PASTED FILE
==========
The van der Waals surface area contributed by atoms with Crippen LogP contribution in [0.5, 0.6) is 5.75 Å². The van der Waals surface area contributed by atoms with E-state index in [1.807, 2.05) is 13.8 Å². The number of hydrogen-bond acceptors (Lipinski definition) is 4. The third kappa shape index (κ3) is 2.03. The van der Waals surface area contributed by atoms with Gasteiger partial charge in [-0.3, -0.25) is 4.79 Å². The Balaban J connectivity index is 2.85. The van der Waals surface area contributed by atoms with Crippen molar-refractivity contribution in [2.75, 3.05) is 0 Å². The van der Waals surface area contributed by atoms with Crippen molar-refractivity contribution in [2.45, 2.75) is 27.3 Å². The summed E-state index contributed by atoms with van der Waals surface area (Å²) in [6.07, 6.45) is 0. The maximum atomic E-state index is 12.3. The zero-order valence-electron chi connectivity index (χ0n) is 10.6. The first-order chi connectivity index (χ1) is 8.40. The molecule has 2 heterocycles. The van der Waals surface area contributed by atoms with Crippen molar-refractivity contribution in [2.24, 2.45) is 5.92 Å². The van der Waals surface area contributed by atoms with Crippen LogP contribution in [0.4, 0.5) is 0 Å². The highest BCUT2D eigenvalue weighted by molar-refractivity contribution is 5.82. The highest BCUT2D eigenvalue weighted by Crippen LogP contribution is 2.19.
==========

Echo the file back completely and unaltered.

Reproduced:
The van der Waals surface area contributed by atoms with Crippen LogP contribution in [0.5, 0.6) is 5.75 Å². The van der Waals surface area contributed by atoms with E-state index in [1.807, 2.05) is 13.8 Å². The number of hydrogen-bond acceptors (Lipinski definition) is 4. The third kappa shape index (κ3) is 2.03. The van der Waals surface area contributed by atoms with Gasteiger partial charge in [-0.3, -0.25) is 4.79 Å². The Balaban J connectivity index is 2.85. The van der Waals surface area contributed by atoms with Crippen molar-refractivity contribution in [2.75, 3.05) is 0 Å². The van der Waals surface area contributed by atoms with Crippen molar-refractivity contribution in [2.45, 2.75) is 27.3 Å². The summed E-state index contributed by atoms with van der Waals surface area (Å²) in [6.07, 6.45) is 0. The maximum atomic E-state index is 12.3. The zero-order valence-electron chi connectivity index (χ0n) is 10.6. The first-order chi connectivity index (χ1) is 8.40. The molecule has 2 heterocycles. The van der Waals surface area contributed by atoms with Crippen molar-refractivity contribution in [2.24, 2.45) is 5.92 Å². The van der Waals surface area contributed by atoms with Crippen LogP contribution in [0.4, 0.5) is 0 Å². The highest BCUT2D eigenvalue weighted by molar-refractivity contribution is 5.82. The highest BCUT2D eigenvalue weighted by Crippen LogP contribution is 2.19.